French filmmaker Laurent Cantet faced the media last night at the gala premiere of his acclaimed film The Class, which has already won acres of awards - with more to come. I'm sure there were a few parties on the festival's first Saturday night, but the London Film Festival doesn't invite mere journalists to these things. Frankly, a few parties would make the festival feel a lot more festive - and it would be nice to stop working for an hour or two. I'm already shattered and it's only day 4.
Anyway, here are some highlights from today's line-up...
Lake Tahoe ****
This quirky and charming Mexican film blends the simplicity of Italian neorealism with the wit and emotion of new Mexican cinema as it follows a young guy on an odyssey to fix his car. And his soul. Beautifully understated, very funny and ultimately very moving.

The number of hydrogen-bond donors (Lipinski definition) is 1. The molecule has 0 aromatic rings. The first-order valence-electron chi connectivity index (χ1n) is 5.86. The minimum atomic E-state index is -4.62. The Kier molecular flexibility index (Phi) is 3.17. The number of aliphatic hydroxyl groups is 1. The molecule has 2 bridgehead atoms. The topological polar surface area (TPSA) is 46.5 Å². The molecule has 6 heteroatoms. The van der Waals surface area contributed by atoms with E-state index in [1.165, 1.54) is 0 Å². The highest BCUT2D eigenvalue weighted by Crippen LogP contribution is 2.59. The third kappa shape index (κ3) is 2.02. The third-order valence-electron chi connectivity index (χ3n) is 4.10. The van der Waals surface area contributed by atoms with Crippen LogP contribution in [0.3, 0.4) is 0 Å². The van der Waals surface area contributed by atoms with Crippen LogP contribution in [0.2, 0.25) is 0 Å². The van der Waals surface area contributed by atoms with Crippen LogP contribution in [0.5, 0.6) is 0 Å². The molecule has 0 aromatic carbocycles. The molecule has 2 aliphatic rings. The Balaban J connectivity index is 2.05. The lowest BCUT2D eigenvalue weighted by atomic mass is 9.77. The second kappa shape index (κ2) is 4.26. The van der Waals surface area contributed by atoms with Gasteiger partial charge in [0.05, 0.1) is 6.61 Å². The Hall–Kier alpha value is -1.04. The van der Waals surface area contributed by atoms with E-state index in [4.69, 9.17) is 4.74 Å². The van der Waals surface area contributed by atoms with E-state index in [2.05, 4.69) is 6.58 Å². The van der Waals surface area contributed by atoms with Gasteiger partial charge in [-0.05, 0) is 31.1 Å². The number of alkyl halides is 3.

Nick & Norah's Infinite Playlist ***
This wilfully offbeat rom-com tries far too hard to be this year's Juno, right up to borrowing that film's leading man, the engaging Michael Cera, for this all-night romp through the back streets of New York. There are some genuinely hilarious characters and extremely well-written dialog, but it's so constructed that it never feels remotely real.
Easily my best film of the festival (and of the year so far), this harrowing drama about the 1981 Belfast hunger strike is directed by Turner Prize-winner Steve McQueen with a distinct cinematic language that constantly surprises us with its astute observations. And at the centre, the performance by Michael Fassbender (as Bobby Sands) is truly unforgettable.
I Am Alive ****
From Italy, this riveting and wrenchingly black comedy is another all-night odyssey, this time following a guy who's been hired to watch over a dead woman in her father's house, but is distracted beyond reason. As it progresses, the filmmakers create an intriguing relationship between our hero and the corpse - and let him discover his own inner strength. A gem of a film.